If you know anyone who lives in Portland, you’ve already heard the news. It stopped raining! Not only has it stopped raining (which would have been enough), but the sun came out! Not only that (which thrilled us all to bits), it is 80°!
Louise and I walked to Laurelhurst Park, mostly as an excuse to get gelato which is sort of in the neighborhood. It was, predictably, overrun with pale giddy people in shorts and tee shirts.
We walked around the lake and admired the ducks. When did they put this sign up?
We finally made it to our destination after what felt like hours of walking. Three scoops of gelato later, we all felt better.
I’m very picky about donuts, and don’t like the super sweet cream-filled, frosted or glazed ones. Old-fashioned all the way. The cardamom donuts at Staccato Gelato are seriously to my liking. I could eat them every day. This is not a good thing, but it’s the truth.
Friday morning I was at work and got a text message from Louise. “Meet me outside.” This was weird. I figured she had some big news or something really special to show me. A grandbaby? No, surely I would have seen that one coming. I couldn’t imagine, even as I wracked my brain during the ride down the elevator.
It was raining and cold (hard to fathom today) and I didn’t have my coat on. “Pull around back!” I texted, so I wouldn’t have to get wet. As I saw her car pull up I couldn’t help but notice the slightly smug expression on her face. The window came down and a small white bag was extended in my direction. Donuts!
“Enjoy!” she chirped, taking off again before I could even say a proper thank you. “Thank you!” I shouted to the rear bumper.
It was the sweetest thing, and reminded me of the early days when Louise and I were first together. When I had an overnight shift at the hospital (every third or fourth night), she would often come for a visit and bring Aaron, who was a tiny little baby. Sometimes she brought me a mocha with whipped cream. I had never tasted anything so good or felt more cared for.
Here we are, a lifetime later. I am so grateful every day. This week Louise and I are spending a few days apart, a rare occurrence. I took her to the airport this morning as she set off for a conference in Las Vegas entitled “Hospice Compliance Bootcamp.” She is probably the only person I know or will ever meet who finds this topic fascinating.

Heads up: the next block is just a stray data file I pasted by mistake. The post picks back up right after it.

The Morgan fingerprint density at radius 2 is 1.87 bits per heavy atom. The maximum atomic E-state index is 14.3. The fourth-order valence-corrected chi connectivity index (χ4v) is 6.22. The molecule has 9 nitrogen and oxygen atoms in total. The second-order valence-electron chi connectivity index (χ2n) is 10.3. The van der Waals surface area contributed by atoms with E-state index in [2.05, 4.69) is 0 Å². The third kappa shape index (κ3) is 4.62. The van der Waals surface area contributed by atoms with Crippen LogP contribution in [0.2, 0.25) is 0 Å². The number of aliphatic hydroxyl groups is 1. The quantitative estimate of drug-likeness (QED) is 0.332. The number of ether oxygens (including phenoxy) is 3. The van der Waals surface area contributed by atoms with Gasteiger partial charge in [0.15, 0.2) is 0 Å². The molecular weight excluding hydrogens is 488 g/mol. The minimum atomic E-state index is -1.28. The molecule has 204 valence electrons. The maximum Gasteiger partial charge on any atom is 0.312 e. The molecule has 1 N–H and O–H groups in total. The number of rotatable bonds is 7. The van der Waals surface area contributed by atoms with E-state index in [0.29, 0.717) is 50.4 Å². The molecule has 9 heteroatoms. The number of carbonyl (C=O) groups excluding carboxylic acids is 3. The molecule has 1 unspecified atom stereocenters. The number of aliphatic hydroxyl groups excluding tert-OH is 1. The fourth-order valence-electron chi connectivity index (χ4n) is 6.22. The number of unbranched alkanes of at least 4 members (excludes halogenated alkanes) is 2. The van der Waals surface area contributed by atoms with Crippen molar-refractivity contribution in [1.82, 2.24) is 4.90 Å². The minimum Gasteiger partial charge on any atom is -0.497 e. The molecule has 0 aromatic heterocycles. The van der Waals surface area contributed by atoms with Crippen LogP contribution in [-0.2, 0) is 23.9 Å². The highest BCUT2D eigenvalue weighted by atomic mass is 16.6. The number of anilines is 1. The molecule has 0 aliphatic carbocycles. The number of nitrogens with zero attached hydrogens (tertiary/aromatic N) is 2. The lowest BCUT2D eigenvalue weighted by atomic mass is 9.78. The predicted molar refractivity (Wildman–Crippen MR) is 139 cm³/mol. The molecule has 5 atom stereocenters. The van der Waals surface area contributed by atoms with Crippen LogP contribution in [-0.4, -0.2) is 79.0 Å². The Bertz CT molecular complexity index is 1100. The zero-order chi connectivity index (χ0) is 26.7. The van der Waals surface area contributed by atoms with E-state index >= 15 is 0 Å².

I had my hundred in my pocket and thought I might find someone in the departures area for my next recipient. I forgot that you can only park there long enough to unload, and it didn’t seem worth paying to park in the garage. So I went on my way. I decided to stop at New Seasons, which is on my route home. The parking lot was all jammed up but I found a spot by Hot Lips Pizza.
There’s a bus stop there where I’ve hung around before, and a Walgreen’s. I had my eye out. Then I saw two young women sitting on the patio outside the pizzeria. One of them had a Hot Lips tee shirt on and, I figured, was on her break from work. The other was sitting in her lap. They were deep in conversation.
I walked by to check out a guy sitting on the sidewalk in front of Walgreen’s. He had a cardboard sign that said, “Anything green helps.” I saw this sign by a garbage bin the other day and tried to imagine how it ended up there. No longer needed?
I peeked at the young women again and thought about how nice it is to break up the monotony of a workday with a sweet visit from a loved one. I got closer.
“Do you work here?” I asked. “How’s the pizza?” (I’ve only eaten it, like, a hundred times). “Yeah, it’s good,” said the woman with the tee shirt. The other one nodded and smiled, clearly in agreement.
We made small talk for a few seconds, then I told them I was paying forward a gift and handed over the hundred. “Oh, wow! Thank you!” said the woman with the glasses. “I’ve never received anything like this!”
They had a lot of questions about what I was doing and why. They told me their name was Andrea, both of them. That reminded me of a housemate named Andrea from about 30 years ago who put an ad in the college newspaper inviting everyone named Andrea to a party. I shared this story and they smiled kindly. “I bet it was packed!” offered Andrea with glasses.
We talked until it was time for Hot Lips Andrea to go back to work. I learned that she does photography part time and plays drums in a band, which is how the two of them met a couple of years ago. The other Andrea works as a bartender, plays bass in the band, and teaches yoga. Between the two of them, they have an amazing array of skills and talents.
Andrea got up and reached out to shake my hand before heading back into the shop. “What’s your name?” she asked. “Andrea!” I blurted. “Maybe my name is Andrea, too!” “Cool, cause we’re having a party!” joked the other Andrea. We all laughed.
Andrea with glasses and I sat and talked for a while longer. She was sweet, inquisitive and insightful. She said she had no idea what they would do with the unexpected gift. “I’m going to propose that we post it on our corkboard for a while and think about it.”
I’m glad I gave them something to think about. I’ll be thinking about them for a long time.
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